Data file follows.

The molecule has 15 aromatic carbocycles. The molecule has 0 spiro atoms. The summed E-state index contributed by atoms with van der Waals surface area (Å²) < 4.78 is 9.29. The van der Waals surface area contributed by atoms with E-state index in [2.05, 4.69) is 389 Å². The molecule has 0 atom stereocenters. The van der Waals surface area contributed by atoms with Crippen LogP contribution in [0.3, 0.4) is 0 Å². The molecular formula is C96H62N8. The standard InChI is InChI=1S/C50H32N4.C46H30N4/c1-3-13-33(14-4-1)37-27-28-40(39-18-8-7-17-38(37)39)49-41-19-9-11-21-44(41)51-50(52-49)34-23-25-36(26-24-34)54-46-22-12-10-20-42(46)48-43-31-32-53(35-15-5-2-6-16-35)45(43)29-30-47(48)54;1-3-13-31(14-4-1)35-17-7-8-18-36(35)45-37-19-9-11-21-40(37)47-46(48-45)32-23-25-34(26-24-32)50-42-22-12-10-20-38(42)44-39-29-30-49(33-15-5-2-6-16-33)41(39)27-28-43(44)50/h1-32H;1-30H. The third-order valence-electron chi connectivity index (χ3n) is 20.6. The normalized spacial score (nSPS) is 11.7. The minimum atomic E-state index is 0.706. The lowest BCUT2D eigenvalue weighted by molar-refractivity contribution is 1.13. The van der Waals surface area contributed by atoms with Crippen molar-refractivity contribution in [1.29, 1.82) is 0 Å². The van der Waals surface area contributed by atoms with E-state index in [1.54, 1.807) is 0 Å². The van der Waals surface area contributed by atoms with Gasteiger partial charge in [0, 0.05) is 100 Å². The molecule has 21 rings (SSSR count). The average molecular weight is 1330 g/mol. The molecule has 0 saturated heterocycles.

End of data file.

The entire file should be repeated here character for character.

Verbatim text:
The molecule has 15 aromatic carbocycles. The molecule has 0 spiro atoms. The summed E-state index contributed by atoms with van der Waals surface area (Å²) < 4.78 is 9.29. The van der Waals surface area contributed by atoms with E-state index in [2.05, 4.69) is 389 Å². The molecule has 0 atom stereocenters. The van der Waals surface area contributed by atoms with Crippen LogP contribution in [0.3, 0.4) is 0 Å². The molecular formula is C96H62N8. The standard InChI is InChI=1S/C50H32N4.C46H30N4/c1-3-13-33(14-4-1)37-27-28-40(39-18-8-7-17-38(37)39)49-41-19-9-11-21-44(41)51-50(52-49)34-23-25-36(26-24-34)54-46-22-12-10-20-42(46)48-43-31-32-53(35-15-5-2-6-16-35)45(43)29-30-47(48)54;1-3-13-31(14-4-1)35-17-7-8-18-36(35)45-37-19-9-11-21-40(37)47-46(48-45)32-23-25-34(26-24-32)50-42-22-12-10-20-38(42)44-39-29-30-49(33-15-5-2-6-16-33)41(39)27-28-43(44)50/h1-32H;1-30H. The third-order valence-electron chi connectivity index (χ3n) is 20.6. The normalized spacial score (nSPS) is 11.7. The minimum atomic E-state index is 0.706. The lowest BCUT2D eigenvalue weighted by molar-refractivity contribution is 1.13. The van der Waals surface area contributed by atoms with Crippen molar-refractivity contribution in [1.29, 1.82) is 0 Å². The van der Waals surface area contributed by atoms with E-state index in [1.54, 1.807) is 0 Å². The van der Waals surface area contributed by atoms with Gasteiger partial charge in [0, 0.05) is 100 Å². The molecule has 21 rings (SSSR count). The average molecular weight is 1330 g/mol. The molecule has 0 saturated heterocycles.